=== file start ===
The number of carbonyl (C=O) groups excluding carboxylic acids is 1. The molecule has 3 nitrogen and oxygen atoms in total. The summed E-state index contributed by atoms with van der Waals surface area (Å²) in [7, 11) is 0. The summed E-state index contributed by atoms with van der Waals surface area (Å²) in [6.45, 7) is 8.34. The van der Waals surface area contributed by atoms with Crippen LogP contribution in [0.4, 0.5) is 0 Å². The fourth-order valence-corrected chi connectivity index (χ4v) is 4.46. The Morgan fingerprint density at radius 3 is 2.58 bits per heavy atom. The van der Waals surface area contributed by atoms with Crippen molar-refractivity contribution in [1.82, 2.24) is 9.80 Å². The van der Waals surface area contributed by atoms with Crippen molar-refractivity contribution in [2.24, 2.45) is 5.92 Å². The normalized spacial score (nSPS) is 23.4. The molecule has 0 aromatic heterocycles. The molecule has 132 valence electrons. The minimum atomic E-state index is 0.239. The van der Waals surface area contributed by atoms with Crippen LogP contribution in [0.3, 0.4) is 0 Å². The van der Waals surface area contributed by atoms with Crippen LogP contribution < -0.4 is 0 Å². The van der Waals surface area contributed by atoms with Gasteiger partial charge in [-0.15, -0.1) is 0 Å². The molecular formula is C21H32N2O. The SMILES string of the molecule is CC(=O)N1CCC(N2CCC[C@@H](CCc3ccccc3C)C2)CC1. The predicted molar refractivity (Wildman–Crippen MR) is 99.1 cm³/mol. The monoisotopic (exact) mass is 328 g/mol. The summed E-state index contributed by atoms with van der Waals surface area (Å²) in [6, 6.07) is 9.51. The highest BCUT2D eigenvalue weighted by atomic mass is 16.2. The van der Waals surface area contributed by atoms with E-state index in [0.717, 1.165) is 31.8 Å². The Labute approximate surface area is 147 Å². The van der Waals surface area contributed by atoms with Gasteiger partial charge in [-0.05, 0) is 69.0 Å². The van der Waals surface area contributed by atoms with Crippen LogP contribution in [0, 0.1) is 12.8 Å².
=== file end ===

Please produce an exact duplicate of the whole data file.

The number of carbonyl (C=O) groups excluding carboxylic acids is 1. The molecule has 3 nitrogen and oxygen atoms in total. The summed E-state index contributed by atoms with van der Waals surface area (Å²) in [7, 11) is 0. The summed E-state index contributed by atoms with van der Waals surface area (Å²) in [6.45, 7) is 8.34. The van der Waals surface area contributed by atoms with Crippen LogP contribution in [0.4, 0.5) is 0 Å². The fourth-order valence-corrected chi connectivity index (χ4v) is 4.46. The Morgan fingerprint density at radius 3 is 2.58 bits per heavy atom. The van der Waals surface area contributed by atoms with Crippen molar-refractivity contribution in [1.82, 2.24) is 9.80 Å². The van der Waals surface area contributed by atoms with Crippen molar-refractivity contribution in [2.24, 2.45) is 5.92 Å². The normalized spacial score (nSPS) is 23.4. The molecule has 0 aromatic heterocycles. The molecule has 132 valence electrons. The minimum atomic E-state index is 0.239. The van der Waals surface area contributed by atoms with Crippen LogP contribution in [0.3, 0.4) is 0 Å². The van der Waals surface area contributed by atoms with Crippen LogP contribution < -0.4 is 0 Å². The van der Waals surface area contributed by atoms with Gasteiger partial charge in [-0.15, -0.1) is 0 Å². The molecular formula is C21H32N2O. The SMILES string of the molecule is CC(=O)N1CCC(N2CCC[C@@H](CCc3ccccc3C)C2)CC1. The predicted molar refractivity (Wildman–Crippen MR) is 99.1 cm³/mol. The monoisotopic (exact) mass is 328 g/mol. The summed E-state index contributed by atoms with van der Waals surface area (Å²) in [6, 6.07) is 9.51. The highest BCUT2D eigenvalue weighted by atomic mass is 16.2. The van der Waals surface area contributed by atoms with E-state index in [0.717, 1.165) is 31.8 Å². The Labute approximate surface area is 147 Å². The van der Waals surface area contributed by atoms with Gasteiger partial charge in [-0.05, 0) is 69.0 Å². The van der Waals surface area contributed by atoms with Crippen LogP contribution in [0, 0.1) is 12.8 Å².